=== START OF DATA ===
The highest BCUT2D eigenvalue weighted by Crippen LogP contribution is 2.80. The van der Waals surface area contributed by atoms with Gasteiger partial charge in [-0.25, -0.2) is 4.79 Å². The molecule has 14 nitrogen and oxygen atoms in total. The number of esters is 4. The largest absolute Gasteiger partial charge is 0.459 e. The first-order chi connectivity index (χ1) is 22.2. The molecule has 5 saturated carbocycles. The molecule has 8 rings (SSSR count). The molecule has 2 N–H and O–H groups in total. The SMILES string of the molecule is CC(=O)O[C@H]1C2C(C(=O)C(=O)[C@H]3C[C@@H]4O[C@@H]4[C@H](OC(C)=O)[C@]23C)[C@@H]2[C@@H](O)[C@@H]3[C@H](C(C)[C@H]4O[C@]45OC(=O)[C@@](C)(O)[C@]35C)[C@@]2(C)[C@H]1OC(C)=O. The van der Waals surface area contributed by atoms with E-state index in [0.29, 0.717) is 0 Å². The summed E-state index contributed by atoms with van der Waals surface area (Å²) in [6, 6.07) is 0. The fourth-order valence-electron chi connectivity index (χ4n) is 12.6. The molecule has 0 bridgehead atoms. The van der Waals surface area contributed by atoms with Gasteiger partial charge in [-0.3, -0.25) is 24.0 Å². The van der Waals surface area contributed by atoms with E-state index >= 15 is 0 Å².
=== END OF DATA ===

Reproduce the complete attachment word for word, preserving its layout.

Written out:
The highest BCUT2D eigenvalue weighted by Crippen LogP contribution is 2.80. The van der Waals surface area contributed by atoms with Gasteiger partial charge in [-0.25, -0.2) is 4.79 Å². The molecule has 14 nitrogen and oxygen atoms in total. The number of esters is 4. The largest absolute Gasteiger partial charge is 0.459 e. The first-order chi connectivity index (χ1) is 22.2. The molecule has 5 saturated carbocycles. The molecule has 8 rings (SSSR count). The molecule has 2 N–H and O–H groups in total. The SMILES string of the molecule is CC(=O)O[C@H]1C2C(C(=O)C(=O)[C@H]3C[C@@H]4O[C@@H]4[C@H](OC(C)=O)[C@]23C)[C@@H]2[C@@H](O)[C@@H]3[C@H](C(C)[C@H]4O[C@]45OC(=O)[C@@](C)(O)[C@]35C)[C@@]2(C)[C@H]1OC(C)=O. The van der Waals surface area contributed by atoms with E-state index in [0.29, 0.717) is 0 Å². The summed E-state index contributed by atoms with van der Waals surface area (Å²) in [6, 6.07) is 0. The fourth-order valence-electron chi connectivity index (χ4n) is 12.6. The molecule has 0 bridgehead atoms. The van der Waals surface area contributed by atoms with Gasteiger partial charge in [-0.3, -0.25) is 24.0 Å². The van der Waals surface area contributed by atoms with E-state index >= 15 is 0 Å².